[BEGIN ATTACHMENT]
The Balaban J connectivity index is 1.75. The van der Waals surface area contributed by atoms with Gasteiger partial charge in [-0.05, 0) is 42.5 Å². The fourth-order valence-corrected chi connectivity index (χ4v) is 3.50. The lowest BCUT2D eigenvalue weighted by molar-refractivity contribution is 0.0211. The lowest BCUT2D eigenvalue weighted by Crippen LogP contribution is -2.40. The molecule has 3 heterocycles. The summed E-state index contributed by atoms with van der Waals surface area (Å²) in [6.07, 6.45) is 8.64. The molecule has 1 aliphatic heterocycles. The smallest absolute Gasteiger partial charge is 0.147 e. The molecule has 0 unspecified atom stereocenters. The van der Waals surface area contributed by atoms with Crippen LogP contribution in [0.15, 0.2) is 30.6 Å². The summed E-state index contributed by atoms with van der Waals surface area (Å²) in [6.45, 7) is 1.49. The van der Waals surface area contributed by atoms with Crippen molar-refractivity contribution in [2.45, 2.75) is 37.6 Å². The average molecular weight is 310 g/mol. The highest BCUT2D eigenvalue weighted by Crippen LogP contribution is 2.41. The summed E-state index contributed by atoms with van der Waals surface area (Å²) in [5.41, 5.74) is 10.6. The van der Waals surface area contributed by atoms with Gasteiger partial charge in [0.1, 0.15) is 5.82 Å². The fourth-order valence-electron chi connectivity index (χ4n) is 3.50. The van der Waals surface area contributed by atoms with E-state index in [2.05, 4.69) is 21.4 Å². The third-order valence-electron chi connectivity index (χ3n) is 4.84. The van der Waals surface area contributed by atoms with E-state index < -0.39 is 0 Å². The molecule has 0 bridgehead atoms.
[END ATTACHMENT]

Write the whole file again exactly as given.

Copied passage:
The Balaban J connectivity index is 1.75. The van der Waals surface area contributed by atoms with Gasteiger partial charge in [-0.05, 0) is 42.5 Å². The fourth-order valence-corrected chi connectivity index (χ4v) is 3.50. The lowest BCUT2D eigenvalue weighted by molar-refractivity contribution is 0.0211. The lowest BCUT2D eigenvalue weighted by Crippen LogP contribution is -2.40. The molecule has 3 heterocycles. The summed E-state index contributed by atoms with van der Waals surface area (Å²) in [6.07, 6.45) is 8.64. The molecule has 1 aliphatic heterocycles. The smallest absolute Gasteiger partial charge is 0.147 e. The molecule has 0 unspecified atom stereocenters. The van der Waals surface area contributed by atoms with Crippen LogP contribution in [0.15, 0.2) is 30.6 Å². The summed E-state index contributed by atoms with van der Waals surface area (Å²) in [6.45, 7) is 1.49. The van der Waals surface area contributed by atoms with Crippen molar-refractivity contribution in [2.45, 2.75) is 37.6 Å². The average molecular weight is 310 g/mol. The highest BCUT2D eigenvalue weighted by Crippen LogP contribution is 2.41. The summed E-state index contributed by atoms with van der Waals surface area (Å²) in [5.41, 5.74) is 10.6. The van der Waals surface area contributed by atoms with Gasteiger partial charge in [0.1, 0.15) is 5.82 Å². The fourth-order valence-electron chi connectivity index (χ4n) is 3.50. The van der Waals surface area contributed by atoms with E-state index in [2.05, 4.69) is 21.4 Å². The third-order valence-electron chi connectivity index (χ3n) is 4.84. The van der Waals surface area contributed by atoms with E-state index < -0.39 is 0 Å². The molecule has 0 bridgehead atoms.